Another in the occasional series on contemporary accounts and descriptions of the historic City of London, this one taken from the Venetian Andreas Franciscus’s “Itinerarium Britanniae”, written in 1497 …
“The town itself stretches from East to West, and is three miles in circumference. However, its suburbs are so large that they greatly increase its circuit. … Throughout the town are to be seen many workshops of craftsmen … . This makes the town look exceedingly prosperous and well-stocked … . The working in wrought silver, tin or white lead is very expert here, and perhaps the finest I have ever seen. There are many mansions, which do not … seem very large from the outside, but inside … are quite considerable … .
All the streets are so badly paved that they get wet at the slightest quantity of water, and this happens very frequently … . A vast amount of evil-smelling mud is formed, which does not disappear … but lasts … nearly the whole year round. The citizens, therefore, in order to remove mud and filth from their boots, are accustomed to spread … rushes on the floors of all houses … .
Merchants not only from Venice but also Florence and Lucca, and many from Genoa and Pisa, from Spain, Germany, … and other countries meet here to handle business with the utmost keenness … . Londoners have such fierce tempers and wicked dispositions that they not only despise the way … Italians live, but actually pursue them with uncontrollable hatred, and whereas at Bruges foreigners are hospitably received … by everybody, here the Englishmen use them with the utmost contempt and arrogance, and make them the object of insults. They eat very frequently, at times more than is suitable … ”.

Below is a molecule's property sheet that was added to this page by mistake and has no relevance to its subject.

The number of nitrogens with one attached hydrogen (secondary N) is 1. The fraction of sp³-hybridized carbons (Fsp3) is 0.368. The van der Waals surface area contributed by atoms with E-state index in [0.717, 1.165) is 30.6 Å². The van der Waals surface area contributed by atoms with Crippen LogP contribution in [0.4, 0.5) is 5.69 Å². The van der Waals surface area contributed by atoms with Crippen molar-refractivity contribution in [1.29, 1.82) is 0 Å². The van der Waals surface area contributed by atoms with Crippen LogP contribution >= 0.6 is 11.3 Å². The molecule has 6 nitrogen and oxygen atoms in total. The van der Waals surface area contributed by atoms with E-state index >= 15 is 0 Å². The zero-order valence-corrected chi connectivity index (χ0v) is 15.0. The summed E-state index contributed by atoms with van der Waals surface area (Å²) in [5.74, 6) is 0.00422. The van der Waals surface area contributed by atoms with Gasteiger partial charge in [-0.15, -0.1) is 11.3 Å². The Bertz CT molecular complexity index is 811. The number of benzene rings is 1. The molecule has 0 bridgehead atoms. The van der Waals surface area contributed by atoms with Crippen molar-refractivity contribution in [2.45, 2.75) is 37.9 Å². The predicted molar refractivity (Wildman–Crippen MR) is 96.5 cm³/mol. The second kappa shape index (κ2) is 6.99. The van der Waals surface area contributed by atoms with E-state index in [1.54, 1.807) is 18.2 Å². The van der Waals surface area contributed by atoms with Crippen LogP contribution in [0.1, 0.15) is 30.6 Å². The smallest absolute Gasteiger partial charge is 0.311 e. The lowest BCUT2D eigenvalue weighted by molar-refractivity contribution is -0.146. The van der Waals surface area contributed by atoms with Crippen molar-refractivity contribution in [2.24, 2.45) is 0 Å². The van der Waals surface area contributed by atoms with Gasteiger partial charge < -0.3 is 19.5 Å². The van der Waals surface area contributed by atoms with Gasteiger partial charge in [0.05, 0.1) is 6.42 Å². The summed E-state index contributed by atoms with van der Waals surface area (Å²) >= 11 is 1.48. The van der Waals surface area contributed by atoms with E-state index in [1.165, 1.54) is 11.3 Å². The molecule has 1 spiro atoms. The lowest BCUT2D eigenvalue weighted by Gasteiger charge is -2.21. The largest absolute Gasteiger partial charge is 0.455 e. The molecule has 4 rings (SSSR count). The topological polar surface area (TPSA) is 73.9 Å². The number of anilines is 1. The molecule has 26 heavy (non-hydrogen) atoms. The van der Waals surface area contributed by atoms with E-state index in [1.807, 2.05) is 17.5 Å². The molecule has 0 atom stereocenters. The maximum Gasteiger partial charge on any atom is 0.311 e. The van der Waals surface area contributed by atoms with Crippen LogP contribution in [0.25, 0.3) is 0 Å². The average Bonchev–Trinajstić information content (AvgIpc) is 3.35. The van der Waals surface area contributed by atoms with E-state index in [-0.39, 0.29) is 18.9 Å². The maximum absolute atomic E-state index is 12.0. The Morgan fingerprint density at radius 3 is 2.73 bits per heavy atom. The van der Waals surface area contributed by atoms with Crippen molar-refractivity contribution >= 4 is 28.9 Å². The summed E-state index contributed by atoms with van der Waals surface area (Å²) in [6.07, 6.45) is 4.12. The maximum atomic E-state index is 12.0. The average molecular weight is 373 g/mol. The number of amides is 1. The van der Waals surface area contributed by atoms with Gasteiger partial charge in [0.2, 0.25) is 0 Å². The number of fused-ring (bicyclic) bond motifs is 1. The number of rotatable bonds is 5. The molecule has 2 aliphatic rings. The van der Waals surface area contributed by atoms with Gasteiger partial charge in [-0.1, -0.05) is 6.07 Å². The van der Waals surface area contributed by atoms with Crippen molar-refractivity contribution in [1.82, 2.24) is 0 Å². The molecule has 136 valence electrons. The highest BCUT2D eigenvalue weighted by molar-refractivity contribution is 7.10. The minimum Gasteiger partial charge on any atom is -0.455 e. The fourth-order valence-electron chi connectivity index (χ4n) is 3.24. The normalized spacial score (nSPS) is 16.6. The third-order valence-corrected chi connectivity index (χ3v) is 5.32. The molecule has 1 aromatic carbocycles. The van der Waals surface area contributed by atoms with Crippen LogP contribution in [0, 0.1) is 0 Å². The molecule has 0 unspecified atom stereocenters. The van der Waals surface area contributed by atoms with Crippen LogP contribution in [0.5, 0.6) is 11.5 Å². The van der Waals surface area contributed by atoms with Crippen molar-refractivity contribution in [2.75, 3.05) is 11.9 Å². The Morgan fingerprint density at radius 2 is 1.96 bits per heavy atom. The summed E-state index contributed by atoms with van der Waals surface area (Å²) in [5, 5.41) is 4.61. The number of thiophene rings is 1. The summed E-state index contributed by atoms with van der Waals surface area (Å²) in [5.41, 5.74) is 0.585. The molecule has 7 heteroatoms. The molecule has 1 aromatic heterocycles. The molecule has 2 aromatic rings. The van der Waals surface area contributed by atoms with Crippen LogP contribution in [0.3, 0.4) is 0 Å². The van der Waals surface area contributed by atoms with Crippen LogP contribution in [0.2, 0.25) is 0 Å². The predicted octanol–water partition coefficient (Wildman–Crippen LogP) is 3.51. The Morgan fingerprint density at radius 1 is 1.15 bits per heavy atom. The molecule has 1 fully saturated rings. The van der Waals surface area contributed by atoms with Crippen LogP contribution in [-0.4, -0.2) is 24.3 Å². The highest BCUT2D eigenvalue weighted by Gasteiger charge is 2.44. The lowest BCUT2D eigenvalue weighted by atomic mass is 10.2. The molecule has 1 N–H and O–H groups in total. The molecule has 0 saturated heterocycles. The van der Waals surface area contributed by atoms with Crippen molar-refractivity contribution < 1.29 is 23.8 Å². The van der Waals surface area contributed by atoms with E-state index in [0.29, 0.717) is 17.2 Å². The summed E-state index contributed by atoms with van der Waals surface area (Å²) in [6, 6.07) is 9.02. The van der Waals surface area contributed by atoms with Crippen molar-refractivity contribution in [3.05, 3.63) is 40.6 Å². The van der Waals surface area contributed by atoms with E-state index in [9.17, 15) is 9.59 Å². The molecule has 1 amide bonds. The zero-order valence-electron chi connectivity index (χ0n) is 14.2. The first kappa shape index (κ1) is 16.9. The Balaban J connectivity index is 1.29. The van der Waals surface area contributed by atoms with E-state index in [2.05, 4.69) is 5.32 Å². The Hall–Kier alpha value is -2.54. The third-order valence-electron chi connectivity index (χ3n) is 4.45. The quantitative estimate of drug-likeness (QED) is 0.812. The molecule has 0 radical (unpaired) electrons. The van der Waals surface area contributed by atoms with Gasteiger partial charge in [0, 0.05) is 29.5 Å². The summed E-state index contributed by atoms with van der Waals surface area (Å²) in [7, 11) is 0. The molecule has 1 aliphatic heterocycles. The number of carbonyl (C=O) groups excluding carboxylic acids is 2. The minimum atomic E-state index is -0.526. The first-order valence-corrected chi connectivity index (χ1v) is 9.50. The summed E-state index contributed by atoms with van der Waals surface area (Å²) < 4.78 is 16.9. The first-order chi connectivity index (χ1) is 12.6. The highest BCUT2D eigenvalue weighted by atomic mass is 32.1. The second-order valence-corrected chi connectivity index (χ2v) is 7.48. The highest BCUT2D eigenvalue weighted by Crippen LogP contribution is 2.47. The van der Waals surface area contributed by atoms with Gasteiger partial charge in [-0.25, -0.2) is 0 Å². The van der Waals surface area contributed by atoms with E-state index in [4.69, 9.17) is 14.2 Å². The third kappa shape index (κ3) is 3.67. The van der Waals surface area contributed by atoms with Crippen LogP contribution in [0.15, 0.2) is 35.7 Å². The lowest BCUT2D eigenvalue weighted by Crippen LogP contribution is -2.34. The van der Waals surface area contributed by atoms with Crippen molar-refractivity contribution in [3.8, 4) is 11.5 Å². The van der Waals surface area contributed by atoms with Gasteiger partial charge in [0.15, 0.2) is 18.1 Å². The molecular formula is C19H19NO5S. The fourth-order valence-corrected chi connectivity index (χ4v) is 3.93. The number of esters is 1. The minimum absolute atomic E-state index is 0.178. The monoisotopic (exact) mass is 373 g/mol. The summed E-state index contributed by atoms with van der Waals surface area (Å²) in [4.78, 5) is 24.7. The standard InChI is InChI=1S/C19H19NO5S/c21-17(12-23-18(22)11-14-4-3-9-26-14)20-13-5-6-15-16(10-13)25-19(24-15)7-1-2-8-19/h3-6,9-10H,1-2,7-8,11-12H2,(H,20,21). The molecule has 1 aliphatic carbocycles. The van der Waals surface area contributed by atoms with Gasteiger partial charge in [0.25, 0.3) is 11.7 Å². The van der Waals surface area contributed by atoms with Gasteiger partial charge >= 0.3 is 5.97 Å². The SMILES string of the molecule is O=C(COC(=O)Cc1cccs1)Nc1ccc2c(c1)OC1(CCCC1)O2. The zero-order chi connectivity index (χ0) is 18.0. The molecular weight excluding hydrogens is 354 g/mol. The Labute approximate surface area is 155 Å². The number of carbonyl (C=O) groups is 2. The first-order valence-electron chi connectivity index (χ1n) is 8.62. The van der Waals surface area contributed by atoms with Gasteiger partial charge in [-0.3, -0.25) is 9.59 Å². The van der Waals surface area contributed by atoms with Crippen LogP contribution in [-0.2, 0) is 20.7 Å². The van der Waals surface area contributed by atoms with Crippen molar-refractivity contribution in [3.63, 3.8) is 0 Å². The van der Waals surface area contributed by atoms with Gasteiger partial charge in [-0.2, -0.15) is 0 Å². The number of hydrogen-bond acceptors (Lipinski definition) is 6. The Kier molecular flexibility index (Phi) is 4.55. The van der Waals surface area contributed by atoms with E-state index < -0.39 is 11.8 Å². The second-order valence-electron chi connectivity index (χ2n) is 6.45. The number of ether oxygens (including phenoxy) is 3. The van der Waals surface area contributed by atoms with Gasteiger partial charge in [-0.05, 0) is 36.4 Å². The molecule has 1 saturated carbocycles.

It is interesting to note how closely Franciscus’s description follows the Venetian senate’s written instructions to its ambassadors on intelligence-gathering, which read as follows:
“I. These things are required for making a relation [report]. First to describe the situation of the province … and in how many lesser regions … it is divided, not omitting to name the principal cities.
II. It is necessary to treat the quality of that province, that is to say the temperature and value of the air, likewise of the value of the waters, of the fertility or sterility of the crops.
III. It is customary to discuss the inhabitants, showing their customs, and ways, colour, stature, and character …
IV. It is necessary to come to particulars of the prince … his person, life, and customs, … his revenues and expenses”